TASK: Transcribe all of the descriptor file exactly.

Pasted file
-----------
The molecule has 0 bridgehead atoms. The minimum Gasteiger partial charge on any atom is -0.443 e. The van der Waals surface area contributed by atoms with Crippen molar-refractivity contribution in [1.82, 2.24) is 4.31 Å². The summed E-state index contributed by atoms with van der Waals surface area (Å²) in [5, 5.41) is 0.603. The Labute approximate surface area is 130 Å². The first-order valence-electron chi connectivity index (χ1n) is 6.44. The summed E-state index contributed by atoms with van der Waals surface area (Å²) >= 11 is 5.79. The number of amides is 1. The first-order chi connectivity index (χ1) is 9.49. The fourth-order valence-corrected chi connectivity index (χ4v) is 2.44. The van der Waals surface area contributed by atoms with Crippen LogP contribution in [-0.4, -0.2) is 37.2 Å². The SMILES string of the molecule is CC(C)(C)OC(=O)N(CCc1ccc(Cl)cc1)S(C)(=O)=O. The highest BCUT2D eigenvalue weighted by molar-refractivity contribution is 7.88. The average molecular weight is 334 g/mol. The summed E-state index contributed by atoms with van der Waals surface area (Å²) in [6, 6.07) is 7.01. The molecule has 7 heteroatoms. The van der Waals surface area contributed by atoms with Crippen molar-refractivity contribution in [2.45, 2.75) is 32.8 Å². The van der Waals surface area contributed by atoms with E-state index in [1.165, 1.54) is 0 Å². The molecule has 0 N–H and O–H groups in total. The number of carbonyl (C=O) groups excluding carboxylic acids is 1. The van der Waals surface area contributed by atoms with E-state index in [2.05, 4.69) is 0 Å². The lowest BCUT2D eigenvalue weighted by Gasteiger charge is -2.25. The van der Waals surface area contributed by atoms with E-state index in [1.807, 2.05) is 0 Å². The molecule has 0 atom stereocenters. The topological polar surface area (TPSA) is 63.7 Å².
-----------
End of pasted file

The molecule has 0 bridgehead atoms. The minimum Gasteiger partial charge on any atom is -0.443 e. The van der Waals surface area contributed by atoms with Crippen molar-refractivity contribution in [1.82, 2.24) is 4.31 Å². The summed E-state index contributed by atoms with van der Waals surface area (Å²) in [5, 5.41) is 0.603. The Labute approximate surface area is 130 Å². The first-order valence-electron chi connectivity index (χ1n) is 6.44. The summed E-state index contributed by atoms with van der Waals surface area (Å²) >= 11 is 5.79. The number of amides is 1. The first-order chi connectivity index (χ1) is 9.49. The fourth-order valence-corrected chi connectivity index (χ4v) is 2.44. The van der Waals surface area contributed by atoms with Crippen LogP contribution in [-0.4, -0.2) is 37.2 Å². The SMILES string of the molecule is CC(C)(C)OC(=O)N(CCc1ccc(Cl)cc1)S(C)(=O)=O. The highest BCUT2D eigenvalue weighted by molar-refractivity contribution is 7.88. The average molecular weight is 334 g/mol. The summed E-state index contributed by atoms with van der Waals surface area (Å²) in [6, 6.07) is 7.01. The molecule has 7 heteroatoms. The van der Waals surface area contributed by atoms with Crippen molar-refractivity contribution in [2.45, 2.75) is 32.8 Å². The van der Waals surface area contributed by atoms with E-state index in [1.165, 1.54) is 0 Å². The molecule has 0 N–H and O–H groups in total. The number of carbonyl (C=O) groups excluding carboxylic acids is 1. The van der Waals surface area contributed by atoms with E-state index in [2.05, 4.69) is 0 Å². The lowest BCUT2D eigenvalue weighted by Gasteiger charge is -2.25. The van der Waals surface area contributed by atoms with E-state index in [1.807, 2.05) is 0 Å². The molecule has 0 atom stereocenters. The topological polar surface area (TPSA) is 63.7 Å².